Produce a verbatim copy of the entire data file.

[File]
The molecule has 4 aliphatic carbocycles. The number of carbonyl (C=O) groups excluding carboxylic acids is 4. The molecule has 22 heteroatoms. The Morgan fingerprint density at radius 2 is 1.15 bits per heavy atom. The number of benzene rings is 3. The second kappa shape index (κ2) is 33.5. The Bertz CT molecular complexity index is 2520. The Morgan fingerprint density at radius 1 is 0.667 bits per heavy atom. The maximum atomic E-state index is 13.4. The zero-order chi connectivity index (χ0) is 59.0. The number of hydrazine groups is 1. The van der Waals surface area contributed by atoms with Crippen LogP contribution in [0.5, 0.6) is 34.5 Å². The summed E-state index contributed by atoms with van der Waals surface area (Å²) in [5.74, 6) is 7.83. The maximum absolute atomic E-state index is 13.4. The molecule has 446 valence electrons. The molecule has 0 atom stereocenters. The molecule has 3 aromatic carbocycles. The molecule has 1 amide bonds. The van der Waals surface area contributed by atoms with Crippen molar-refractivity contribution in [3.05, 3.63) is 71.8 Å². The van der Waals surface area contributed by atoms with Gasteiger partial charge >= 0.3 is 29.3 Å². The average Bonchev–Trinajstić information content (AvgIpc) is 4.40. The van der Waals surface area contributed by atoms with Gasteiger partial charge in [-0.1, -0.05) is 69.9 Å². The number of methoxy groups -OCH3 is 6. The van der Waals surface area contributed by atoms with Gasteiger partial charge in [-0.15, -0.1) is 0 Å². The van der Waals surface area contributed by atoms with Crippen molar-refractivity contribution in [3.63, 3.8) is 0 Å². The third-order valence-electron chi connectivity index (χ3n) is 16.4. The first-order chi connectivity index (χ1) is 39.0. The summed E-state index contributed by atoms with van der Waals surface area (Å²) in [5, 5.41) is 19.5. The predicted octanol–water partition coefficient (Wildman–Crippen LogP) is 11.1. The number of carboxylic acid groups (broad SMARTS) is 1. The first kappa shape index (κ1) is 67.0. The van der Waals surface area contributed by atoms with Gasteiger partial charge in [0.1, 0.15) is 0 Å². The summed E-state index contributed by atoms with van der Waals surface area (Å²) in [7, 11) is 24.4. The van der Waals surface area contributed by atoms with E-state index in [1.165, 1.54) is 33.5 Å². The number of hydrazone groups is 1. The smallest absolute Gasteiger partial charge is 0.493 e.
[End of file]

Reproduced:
The molecule has 4 aliphatic carbocycles. The number of carbonyl (C=O) groups excluding carboxylic acids is 4. The molecule has 22 heteroatoms. The Morgan fingerprint density at radius 2 is 1.15 bits per heavy atom. The number of benzene rings is 3. The second kappa shape index (κ2) is 33.5. The Bertz CT molecular complexity index is 2520. The Morgan fingerprint density at radius 1 is 0.667 bits per heavy atom. The maximum atomic E-state index is 13.4. The zero-order chi connectivity index (χ0) is 59.0. The number of hydrazine groups is 1. The van der Waals surface area contributed by atoms with Crippen LogP contribution in [0.5, 0.6) is 34.5 Å². The summed E-state index contributed by atoms with van der Waals surface area (Å²) in [5.74, 6) is 7.83. The maximum absolute atomic E-state index is 13.4. The molecule has 446 valence electrons. The molecule has 0 atom stereocenters. The molecule has 3 aromatic carbocycles. The molecule has 1 amide bonds. The van der Waals surface area contributed by atoms with Crippen molar-refractivity contribution in [3.05, 3.63) is 71.8 Å². The van der Waals surface area contributed by atoms with Gasteiger partial charge >= 0.3 is 29.3 Å². The average Bonchev–Trinajstić information content (AvgIpc) is 4.40. The van der Waals surface area contributed by atoms with Gasteiger partial charge in [-0.1, -0.05) is 69.9 Å². The number of methoxy groups -OCH3 is 6. The van der Waals surface area contributed by atoms with Gasteiger partial charge in [-0.15, -0.1) is 0 Å². The van der Waals surface area contributed by atoms with Crippen molar-refractivity contribution in [3.63, 3.8) is 0 Å². The third-order valence-electron chi connectivity index (χ3n) is 16.4. The first-order chi connectivity index (χ1) is 39.0. The summed E-state index contributed by atoms with van der Waals surface area (Å²) in [5, 5.41) is 19.5. The predicted octanol–water partition coefficient (Wildman–Crippen LogP) is 11.1. The number of carboxylic acid groups (broad SMARTS) is 1. The first kappa shape index (κ1) is 67.0. The van der Waals surface area contributed by atoms with Gasteiger partial charge in [0.1, 0.15) is 0 Å². The summed E-state index contributed by atoms with van der Waals surface area (Å²) in [7, 11) is 24.4. The van der Waals surface area contributed by atoms with E-state index in [1.165, 1.54) is 33.5 Å². The number of hydrazone groups is 1. The smallest absolute Gasteiger partial charge is 0.493 e.